Another Wander around our Garden in June

We can start the second part of our wander by looking again at the front garden. Buds give us hints of blooms to come in midsummer, Phlomis, Oriental Poppies, Erygiums and Echinops. Promises of yellows, reds and steely blues.

Foliage colour and texture can be as striking as the most colourful of flowers.

Our collection of Clematis are beginning to flower and others are covered in robust buds.

Flower colours have been so important during the first few weeks of this month simply as an antidote to dull days and dark skies. It matters not whether it is a gaudy cerise beauty or a subtle green or white.

Blue on blue.

Another view of our Freda Border.

Our mini-meadows in their pots are developing well. We think we may be onto a winner.

The Shed Bed created on the site of an old shed which we demolished when we moved in, is really pleasing as below the shed we found just rubble, gravel, broken pots and sand. We added wheelbarrows of compost to improve it and now every little flower is a true gem.

A vine grows over one end of the greenhouse acting as a natural shading agent as well as feeding the gardeners. The startlingly red flowering currant has hitched a lift along it so the vine drips with red droplets.

We enjoy these irises as cut flowers but bees take advantage of them before we pick them. This clump is growing through our stepover apples. Double harvesting – cut flowers followed by apples.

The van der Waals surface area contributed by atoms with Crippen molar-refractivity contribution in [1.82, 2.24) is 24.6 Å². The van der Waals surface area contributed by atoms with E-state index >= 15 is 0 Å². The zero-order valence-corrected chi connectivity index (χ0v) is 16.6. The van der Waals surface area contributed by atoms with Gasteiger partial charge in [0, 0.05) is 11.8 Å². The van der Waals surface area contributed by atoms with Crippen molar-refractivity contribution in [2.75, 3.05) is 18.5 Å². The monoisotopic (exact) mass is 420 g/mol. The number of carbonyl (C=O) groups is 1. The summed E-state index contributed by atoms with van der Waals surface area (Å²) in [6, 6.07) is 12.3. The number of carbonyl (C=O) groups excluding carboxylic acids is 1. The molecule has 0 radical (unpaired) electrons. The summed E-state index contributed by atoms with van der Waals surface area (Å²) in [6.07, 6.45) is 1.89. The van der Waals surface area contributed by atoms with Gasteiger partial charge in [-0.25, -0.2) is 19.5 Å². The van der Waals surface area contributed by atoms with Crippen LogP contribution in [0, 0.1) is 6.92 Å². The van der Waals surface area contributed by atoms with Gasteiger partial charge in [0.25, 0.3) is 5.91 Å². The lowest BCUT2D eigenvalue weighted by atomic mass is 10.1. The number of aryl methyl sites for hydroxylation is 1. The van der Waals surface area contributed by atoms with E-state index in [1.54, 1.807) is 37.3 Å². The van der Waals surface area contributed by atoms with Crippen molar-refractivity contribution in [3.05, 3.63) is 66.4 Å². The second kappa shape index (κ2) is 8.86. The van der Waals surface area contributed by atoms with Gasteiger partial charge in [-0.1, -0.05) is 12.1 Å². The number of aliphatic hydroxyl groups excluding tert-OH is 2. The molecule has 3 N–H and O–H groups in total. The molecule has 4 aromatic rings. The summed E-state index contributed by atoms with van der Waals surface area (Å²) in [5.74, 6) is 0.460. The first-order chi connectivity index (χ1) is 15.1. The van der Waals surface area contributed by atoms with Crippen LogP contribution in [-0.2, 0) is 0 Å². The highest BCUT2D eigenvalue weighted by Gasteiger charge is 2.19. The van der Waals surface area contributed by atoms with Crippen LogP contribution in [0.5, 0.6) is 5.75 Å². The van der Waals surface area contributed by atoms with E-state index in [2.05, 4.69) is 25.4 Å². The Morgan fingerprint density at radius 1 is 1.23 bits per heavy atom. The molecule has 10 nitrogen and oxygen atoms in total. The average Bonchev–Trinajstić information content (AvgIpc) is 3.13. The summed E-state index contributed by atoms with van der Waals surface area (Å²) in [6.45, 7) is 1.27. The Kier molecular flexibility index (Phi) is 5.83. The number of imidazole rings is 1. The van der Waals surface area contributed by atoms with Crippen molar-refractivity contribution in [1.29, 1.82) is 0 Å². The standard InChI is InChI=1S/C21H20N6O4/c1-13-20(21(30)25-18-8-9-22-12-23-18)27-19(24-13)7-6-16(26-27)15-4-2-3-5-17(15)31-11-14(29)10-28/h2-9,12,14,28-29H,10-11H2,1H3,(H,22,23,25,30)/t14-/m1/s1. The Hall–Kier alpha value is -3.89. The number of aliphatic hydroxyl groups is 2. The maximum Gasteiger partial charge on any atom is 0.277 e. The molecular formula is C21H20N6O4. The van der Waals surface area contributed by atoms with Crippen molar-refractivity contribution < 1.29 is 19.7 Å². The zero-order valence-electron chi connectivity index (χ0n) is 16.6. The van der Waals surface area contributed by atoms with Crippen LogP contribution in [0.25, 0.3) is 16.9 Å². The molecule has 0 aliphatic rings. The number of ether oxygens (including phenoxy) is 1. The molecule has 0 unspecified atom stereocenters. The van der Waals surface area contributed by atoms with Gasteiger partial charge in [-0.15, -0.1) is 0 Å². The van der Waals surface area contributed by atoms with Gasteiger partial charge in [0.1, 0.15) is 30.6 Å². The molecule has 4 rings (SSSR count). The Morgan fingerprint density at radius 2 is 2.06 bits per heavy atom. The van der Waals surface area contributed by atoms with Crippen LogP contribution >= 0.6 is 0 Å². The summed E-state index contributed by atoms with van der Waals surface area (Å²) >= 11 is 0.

The planting around the pool has closed in and made it an intimate area. Nearby the Prairie Garden is bursting with fresh blooms.

In the Secret Garden Aquilegias and Alliums look good alongside the purple foliage of Pentstemon Huskers Red.

These aeonium enjoy the hottest part of the garden, the Rill Garden.

To one side of the rill we grow a snake bark maple, with silver and green striped bark, cream and red seed capsules and in autumn it has amazing rich red foliage. A wonderful specimen tree to finish this garden wander underneath.

About greenbenchramblings

A retired primary school head teacher, I now spend much of my time gardening in our quarter acre plot in rural Shropshire south of Shrewsbury. I share my garden with Jude my wife a newly retired teacher , eight assorted chickens and a plethora of wildlife. Jude does all the heavy work as I have a damaged spine and right leg. We also garden on an allotment nearby. We are interested in all things related to gardens, green issues and wildlife.
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